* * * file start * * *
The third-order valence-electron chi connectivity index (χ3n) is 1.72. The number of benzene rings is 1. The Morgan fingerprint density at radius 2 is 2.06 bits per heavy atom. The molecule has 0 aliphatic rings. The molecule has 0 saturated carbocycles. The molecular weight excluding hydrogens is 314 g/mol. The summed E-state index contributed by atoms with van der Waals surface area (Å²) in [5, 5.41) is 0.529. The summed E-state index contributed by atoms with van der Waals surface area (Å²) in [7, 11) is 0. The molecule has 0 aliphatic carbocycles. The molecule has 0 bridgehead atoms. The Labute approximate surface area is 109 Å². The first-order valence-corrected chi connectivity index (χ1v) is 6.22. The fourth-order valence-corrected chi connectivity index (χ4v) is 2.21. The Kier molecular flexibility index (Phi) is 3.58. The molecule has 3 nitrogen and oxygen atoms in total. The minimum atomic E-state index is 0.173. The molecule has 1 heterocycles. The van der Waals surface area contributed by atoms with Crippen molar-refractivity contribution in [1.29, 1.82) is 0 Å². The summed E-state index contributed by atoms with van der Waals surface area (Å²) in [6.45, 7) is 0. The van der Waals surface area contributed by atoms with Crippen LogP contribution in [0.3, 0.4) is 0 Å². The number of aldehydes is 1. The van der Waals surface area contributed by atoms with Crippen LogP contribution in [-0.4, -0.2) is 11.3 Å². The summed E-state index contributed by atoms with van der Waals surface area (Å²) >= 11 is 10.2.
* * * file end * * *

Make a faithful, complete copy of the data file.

The third-order valence-electron chi connectivity index (χ3n) is 1.72. The number of benzene rings is 1. The Morgan fingerprint density at radius 2 is 2.06 bits per heavy atom. The molecule has 0 aliphatic rings. The molecule has 0 saturated carbocycles. The molecular weight excluding hydrogens is 314 g/mol. The summed E-state index contributed by atoms with van der Waals surface area (Å²) in [5, 5.41) is 0.529. The summed E-state index contributed by atoms with van der Waals surface area (Å²) in [7, 11) is 0. The molecule has 0 aliphatic carbocycles. The molecule has 0 bridgehead atoms. The Labute approximate surface area is 109 Å². The first-order valence-corrected chi connectivity index (χ1v) is 6.22. The fourth-order valence-corrected chi connectivity index (χ4v) is 2.21. The Kier molecular flexibility index (Phi) is 3.58. The molecule has 3 nitrogen and oxygen atoms in total. The minimum atomic E-state index is 0.173. The molecule has 1 heterocycles. The van der Waals surface area contributed by atoms with Crippen molar-refractivity contribution in [1.29, 1.82) is 0 Å². The summed E-state index contributed by atoms with van der Waals surface area (Å²) in [6.45, 7) is 0. The van der Waals surface area contributed by atoms with Crippen LogP contribution in [0.3, 0.4) is 0 Å². The number of aldehydes is 1. The van der Waals surface area contributed by atoms with Crippen LogP contribution in [-0.4, -0.2) is 11.3 Å². The summed E-state index contributed by atoms with van der Waals surface area (Å²) >= 11 is 10.2.